Successful biological nutrient removal often requires a supplementary carbon source

overhead view of municipal wastewater treatment plant
Enhanced biological phosphorus removal at this municipal wastewater plant resulted in significant savings.

By Sara Arabi and Mehran Andalib

Due to environmental concerns caused by excessive nutrient discharges, regulatory agencies are implementing stringent limitations on both point source and non-point source nutrient discharges. Upgrades to some wastewater treatment facilities to incorporate biological nutrient removal (BNR) processes are required to achieve the necessary nutrient load reductions.

In addition to controlling eutrophication in receiving water bodies and environmental benefits, BNR facilities have demonstrated economic and operational benefits. Their utilization is potentially more economic than conventional activated sludge treatment or physical/chemical processes. Incorporation of an un-aerated zone ahead of the aerobic zone in BNR processes, results in a substantial reduction of aeration energy costs. Also, the aeration energy needs are reduced because most of the substrate removal and some stabilization of organics occur in the un-aerated zone.

Enhanced biological phosphorus removal (EBPR) provides an economic benefit through the reduction or elimination of chemical addition for phosphorus removal. The BNR processes are also known to produce less waste activated sludge due to lower sludge yield. An additional benefit of BNR processes is that the denitrification process recovers approximately one-half of the alkalinity consumed during autotrophic nitrification.

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It has been shown that anaerobic and/or anoxic zones placed ahead of aerobic zones in BNR processes act as biological selectors that discourage the growth of filamentous organisms, generally improve sludge settling properties and enhance process stability.

Biological nutrient removal with carbon augmentation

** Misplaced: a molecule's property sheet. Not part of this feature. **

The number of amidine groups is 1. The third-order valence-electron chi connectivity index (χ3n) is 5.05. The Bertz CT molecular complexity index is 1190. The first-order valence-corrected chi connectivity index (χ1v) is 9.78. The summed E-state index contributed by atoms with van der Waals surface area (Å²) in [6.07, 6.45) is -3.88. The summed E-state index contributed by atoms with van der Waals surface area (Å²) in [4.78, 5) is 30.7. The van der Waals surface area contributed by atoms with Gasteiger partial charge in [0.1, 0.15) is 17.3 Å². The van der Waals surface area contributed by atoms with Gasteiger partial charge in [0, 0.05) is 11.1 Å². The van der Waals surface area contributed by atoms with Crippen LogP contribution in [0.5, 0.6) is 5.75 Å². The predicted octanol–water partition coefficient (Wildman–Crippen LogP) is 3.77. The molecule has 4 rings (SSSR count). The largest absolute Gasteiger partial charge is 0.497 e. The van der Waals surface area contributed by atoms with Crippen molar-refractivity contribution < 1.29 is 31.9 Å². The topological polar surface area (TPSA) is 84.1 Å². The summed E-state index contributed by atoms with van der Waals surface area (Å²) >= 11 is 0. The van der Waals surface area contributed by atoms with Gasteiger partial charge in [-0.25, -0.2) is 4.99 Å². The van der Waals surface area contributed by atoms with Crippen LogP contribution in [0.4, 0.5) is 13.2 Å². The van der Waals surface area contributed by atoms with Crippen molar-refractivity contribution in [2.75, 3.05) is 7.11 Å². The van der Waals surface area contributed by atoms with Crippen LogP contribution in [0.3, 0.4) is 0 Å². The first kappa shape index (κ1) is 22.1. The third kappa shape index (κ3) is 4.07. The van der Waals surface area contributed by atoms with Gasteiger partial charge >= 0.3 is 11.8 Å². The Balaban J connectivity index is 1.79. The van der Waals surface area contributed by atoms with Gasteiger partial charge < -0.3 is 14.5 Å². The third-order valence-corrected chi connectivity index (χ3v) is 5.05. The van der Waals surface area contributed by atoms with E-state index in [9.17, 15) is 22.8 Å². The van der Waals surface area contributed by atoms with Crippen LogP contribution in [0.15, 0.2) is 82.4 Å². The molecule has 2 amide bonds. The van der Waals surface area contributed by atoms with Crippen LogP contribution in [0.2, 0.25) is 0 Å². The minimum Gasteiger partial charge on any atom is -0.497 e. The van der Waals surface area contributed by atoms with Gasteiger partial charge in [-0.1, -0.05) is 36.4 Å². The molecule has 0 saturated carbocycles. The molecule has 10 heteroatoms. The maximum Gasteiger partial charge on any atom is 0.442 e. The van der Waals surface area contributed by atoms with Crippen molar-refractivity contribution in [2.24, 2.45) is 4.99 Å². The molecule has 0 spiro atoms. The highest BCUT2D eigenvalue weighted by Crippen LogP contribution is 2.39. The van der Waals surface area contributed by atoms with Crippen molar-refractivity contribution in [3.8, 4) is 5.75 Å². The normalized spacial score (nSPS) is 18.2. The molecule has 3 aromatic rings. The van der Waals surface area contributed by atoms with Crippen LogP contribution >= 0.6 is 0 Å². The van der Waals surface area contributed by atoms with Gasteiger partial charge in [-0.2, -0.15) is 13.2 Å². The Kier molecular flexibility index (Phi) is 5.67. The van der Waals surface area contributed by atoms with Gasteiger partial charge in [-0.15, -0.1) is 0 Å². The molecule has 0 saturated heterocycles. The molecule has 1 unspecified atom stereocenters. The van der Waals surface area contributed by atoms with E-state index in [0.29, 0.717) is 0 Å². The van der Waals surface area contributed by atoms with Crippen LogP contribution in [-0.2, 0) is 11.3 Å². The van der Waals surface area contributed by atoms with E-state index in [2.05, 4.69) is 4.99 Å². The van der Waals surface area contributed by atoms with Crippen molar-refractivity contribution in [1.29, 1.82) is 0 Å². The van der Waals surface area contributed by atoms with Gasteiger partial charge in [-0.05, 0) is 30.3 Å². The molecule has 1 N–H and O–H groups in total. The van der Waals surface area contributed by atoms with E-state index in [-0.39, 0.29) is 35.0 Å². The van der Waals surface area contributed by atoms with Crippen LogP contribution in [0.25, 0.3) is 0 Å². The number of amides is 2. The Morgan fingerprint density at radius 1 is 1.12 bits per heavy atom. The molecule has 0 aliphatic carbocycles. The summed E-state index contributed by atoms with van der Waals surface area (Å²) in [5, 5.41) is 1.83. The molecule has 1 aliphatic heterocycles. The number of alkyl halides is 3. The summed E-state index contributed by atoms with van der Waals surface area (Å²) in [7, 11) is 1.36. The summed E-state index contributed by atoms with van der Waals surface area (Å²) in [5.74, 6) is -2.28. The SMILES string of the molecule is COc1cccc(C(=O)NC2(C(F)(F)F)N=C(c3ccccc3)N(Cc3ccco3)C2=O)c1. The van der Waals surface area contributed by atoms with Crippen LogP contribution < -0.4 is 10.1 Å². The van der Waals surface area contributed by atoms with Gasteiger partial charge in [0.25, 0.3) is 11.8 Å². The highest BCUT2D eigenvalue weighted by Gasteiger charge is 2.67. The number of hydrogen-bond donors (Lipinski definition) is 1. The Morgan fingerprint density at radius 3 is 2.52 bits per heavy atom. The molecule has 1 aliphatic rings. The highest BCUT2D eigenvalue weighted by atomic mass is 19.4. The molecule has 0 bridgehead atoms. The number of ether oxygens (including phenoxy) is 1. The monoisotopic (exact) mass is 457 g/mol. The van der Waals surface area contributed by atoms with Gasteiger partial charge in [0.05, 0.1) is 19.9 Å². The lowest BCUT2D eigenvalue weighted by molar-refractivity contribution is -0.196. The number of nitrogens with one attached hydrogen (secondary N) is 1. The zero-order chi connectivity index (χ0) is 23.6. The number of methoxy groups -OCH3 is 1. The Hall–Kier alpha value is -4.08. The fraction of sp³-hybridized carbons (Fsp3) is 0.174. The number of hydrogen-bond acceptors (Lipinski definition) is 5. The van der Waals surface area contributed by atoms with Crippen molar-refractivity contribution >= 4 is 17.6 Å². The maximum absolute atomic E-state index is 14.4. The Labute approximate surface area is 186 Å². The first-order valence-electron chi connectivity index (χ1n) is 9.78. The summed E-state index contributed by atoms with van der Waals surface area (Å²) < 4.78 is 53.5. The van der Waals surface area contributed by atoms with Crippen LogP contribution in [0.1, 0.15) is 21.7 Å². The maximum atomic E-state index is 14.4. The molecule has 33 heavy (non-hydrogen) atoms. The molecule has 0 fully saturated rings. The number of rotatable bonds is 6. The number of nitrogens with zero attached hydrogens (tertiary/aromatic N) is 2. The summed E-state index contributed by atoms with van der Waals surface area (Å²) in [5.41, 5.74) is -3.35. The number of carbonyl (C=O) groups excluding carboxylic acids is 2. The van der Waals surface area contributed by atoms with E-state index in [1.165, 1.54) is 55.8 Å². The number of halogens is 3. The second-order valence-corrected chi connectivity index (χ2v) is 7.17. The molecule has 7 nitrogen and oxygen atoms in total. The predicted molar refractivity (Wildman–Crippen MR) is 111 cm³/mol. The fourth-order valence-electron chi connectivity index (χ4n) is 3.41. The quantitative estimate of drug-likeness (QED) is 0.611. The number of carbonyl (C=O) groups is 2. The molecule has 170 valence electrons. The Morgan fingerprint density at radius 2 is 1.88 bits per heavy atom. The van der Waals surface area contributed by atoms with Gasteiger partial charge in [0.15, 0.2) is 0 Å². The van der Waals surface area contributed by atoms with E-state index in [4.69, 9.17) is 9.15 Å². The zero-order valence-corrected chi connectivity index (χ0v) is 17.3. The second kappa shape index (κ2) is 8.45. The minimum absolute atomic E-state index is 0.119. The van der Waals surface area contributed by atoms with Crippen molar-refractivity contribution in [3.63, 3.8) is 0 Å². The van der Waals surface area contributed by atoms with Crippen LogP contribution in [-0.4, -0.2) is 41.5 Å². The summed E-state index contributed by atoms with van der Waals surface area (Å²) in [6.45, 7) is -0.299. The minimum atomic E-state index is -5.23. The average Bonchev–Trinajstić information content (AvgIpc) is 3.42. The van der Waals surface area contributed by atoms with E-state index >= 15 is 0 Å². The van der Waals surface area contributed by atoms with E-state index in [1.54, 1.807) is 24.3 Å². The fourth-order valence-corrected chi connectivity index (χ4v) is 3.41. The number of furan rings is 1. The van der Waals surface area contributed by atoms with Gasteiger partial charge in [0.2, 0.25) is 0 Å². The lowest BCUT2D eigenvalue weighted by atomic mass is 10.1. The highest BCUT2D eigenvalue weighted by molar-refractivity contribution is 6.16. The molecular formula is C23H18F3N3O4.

Performance of a BNR system is strongly affected by the characteristics of the wastewater influent to each zone of the processes. Neither biological nitrogen removal nor EBPR can be accomplished without sufficient biodegradable organic substrate. Carbon augmentation is needed when there is insufficient carbon available to achieve complete denitrification. This is normally the case when low levels of Total Nitrogen (TN), e.g., < 5 mg/L, are required in the treated effluent. For typical medium-strength municipal wastewater, readily biodegradable COD (rbCOD, which is typically 1.6 times BOD), TN and Total Phosphorus (TP) are 300, 40, and 7 mg/L, respectively.

Based on rbCOD/N of 5.8 and rbCOD/P of 25 required for denitrification and EBPR, theoretically 365 mg rbCOD/L is required to achieve TN of 5 mg/L and TP of 0.5 mg/L, respectively. This results in a shortfall of rbCOD, so addition of an external carbon source is required. In a wastewater treatment facility, a considerable portion of influent rbCOD is utilized through aerobic respiration. This means just a portion of the 300 mg rbCOD/L is practically available for denitrification and EBPR processes.

The choice of a carbon source can have profound implications, not just on the efficacy of nutrient removal but also on plant and personnel safety, sludge yields, aeration adequacy, environmental sustainability, overall effluent quality and other factors. Recent studies also indicate that different carbon sources could have differing effects on nitrogen and phosphorus removal, even in the same treatment process.

Soluble and readily degradable substrates support the highest rate of denitrification. Methanol has been the most widely used external carbon source. But it often requires an adaption period of up to seven months before denitrification rates significantly increase, due to low growth rates of methylotrophs. The flammability, safety concerns and price fluctuations for methanol have limited its use for wastewater treatment.

Agriculturally derived carbon sources such as molasses, glycerol, corn syrup, sucrose and MicroC™, tend to have more predictable and less volatile price profiles.

Recently, glycerin has drawn significant attention as an alternative to alcohols (methanol and ethanol) for denitrification application and acetate for enhanced biological phosphorus removal. It is safer, noncorrosive and nonflammable. Its price, biodegradability, high COD value and ability to promote nutrient removal behaviour are all advantages that make this supplemental carbon source a viable alternative. In addition, glycerin’s abundance in nature has led to microbial adaptations for its uptake and use as a source of carbon and energy.

Two case examples of the application of MicroC™ products for biological nutrient removal follow:

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  1. My dad’s client is requesting the removal of excessive nutrients in one of his resorts’ lake. It’s great to know that Enhanced biological phosphorus removal helps in reducing chemical addition for phosphorus removal. Right now, my dad is focused on looking for a biological removal company that can start the job immediately.


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